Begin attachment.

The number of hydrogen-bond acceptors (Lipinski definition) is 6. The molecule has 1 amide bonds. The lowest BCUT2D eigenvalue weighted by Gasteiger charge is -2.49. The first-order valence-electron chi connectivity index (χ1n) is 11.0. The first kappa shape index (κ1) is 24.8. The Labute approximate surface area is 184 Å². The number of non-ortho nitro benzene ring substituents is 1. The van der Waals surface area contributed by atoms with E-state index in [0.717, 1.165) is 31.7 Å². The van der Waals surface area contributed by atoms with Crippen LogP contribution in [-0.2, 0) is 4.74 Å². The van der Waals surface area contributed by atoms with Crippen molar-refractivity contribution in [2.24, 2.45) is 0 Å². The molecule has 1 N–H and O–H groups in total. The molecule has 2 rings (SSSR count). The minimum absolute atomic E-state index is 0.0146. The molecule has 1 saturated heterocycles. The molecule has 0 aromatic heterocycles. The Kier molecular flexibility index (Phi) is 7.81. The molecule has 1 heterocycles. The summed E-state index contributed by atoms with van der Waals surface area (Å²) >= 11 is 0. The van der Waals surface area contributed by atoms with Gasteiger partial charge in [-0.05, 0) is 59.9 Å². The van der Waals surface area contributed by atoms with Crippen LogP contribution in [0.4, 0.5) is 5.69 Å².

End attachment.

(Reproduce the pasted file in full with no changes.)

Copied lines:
The number of hydrogen-bond acceptors (Lipinski definition) is 6. The molecule has 1 amide bonds. The lowest BCUT2D eigenvalue weighted by Gasteiger charge is -2.49. The first-order valence-electron chi connectivity index (χ1n) is 11.0. The first kappa shape index (κ1) is 24.8. The Labute approximate surface area is 184 Å². The number of non-ortho nitro benzene ring substituents is 1. The van der Waals surface area contributed by atoms with E-state index in [0.717, 1.165) is 31.7 Å². The van der Waals surface area contributed by atoms with Crippen LogP contribution in [-0.2, 0) is 4.74 Å². The van der Waals surface area contributed by atoms with Crippen molar-refractivity contribution in [2.24, 2.45) is 0 Å². The molecule has 1 N–H and O–H groups in total. The molecule has 2 rings (SSSR count). The minimum absolute atomic E-state index is 0.0146. The molecule has 1 saturated heterocycles. The molecule has 0 aromatic heterocycles. The Kier molecular flexibility index (Phi) is 7.81. The molecule has 1 heterocycles. The summed E-state index contributed by atoms with van der Waals surface area (Å²) >= 11 is 0. The van der Waals surface area contributed by atoms with Gasteiger partial charge in [-0.05, 0) is 59.9 Å². The van der Waals surface area contributed by atoms with Crippen LogP contribution in [0.4, 0.5) is 5.69 Å².